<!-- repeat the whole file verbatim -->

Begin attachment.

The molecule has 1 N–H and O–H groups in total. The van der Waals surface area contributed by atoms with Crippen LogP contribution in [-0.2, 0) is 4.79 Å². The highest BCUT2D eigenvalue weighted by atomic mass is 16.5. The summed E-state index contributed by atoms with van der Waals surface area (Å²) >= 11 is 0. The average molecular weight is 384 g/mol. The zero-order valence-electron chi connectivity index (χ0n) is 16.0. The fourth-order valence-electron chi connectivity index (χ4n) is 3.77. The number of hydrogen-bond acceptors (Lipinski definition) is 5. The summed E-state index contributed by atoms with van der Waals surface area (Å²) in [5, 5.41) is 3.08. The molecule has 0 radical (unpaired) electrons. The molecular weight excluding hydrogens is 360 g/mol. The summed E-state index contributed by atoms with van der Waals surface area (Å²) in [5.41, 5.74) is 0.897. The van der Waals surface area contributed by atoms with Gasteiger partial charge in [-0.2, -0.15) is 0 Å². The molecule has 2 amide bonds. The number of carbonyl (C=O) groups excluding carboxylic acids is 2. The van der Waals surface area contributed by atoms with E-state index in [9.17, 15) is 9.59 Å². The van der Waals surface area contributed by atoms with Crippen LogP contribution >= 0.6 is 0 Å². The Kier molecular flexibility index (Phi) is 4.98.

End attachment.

The molecule has 1 N–H and O–H groups in total. The van der Waals surface area contributed by atoms with Crippen LogP contribution in [-0.2, 0) is 4.79 Å². The highest BCUT2D eigenvalue weighted by atomic mass is 16.5. The summed E-state index contributed by atoms with van der Waals surface area (Å²) >= 11 is 0. The average molecular weight is 384 g/mol. The zero-order valence-electron chi connectivity index (χ0n) is 16.0. The fourth-order valence-electron chi connectivity index (χ4n) is 3.77. The number of hydrogen-bond acceptors (Lipinski definition) is 5. The summed E-state index contributed by atoms with van der Waals surface area (Å²) in [5, 5.41) is 3.08. The molecule has 0 radical (unpaired) electrons. The molecular weight excluding hydrogens is 360 g/mol. The summed E-state index contributed by atoms with van der Waals surface area (Å²) in [5.41, 5.74) is 0.897. The van der Waals surface area contributed by atoms with Gasteiger partial charge in [-0.2, -0.15) is 0 Å². The molecule has 2 amide bonds. The number of carbonyl (C=O) groups excluding carboxylic acids is 2. The van der Waals surface area contributed by atoms with E-state index in [9.17, 15) is 9.59 Å². The van der Waals surface area contributed by atoms with Crippen LogP contribution >= 0.6 is 0 Å². The Kier molecular flexibility index (Phi) is 4.98.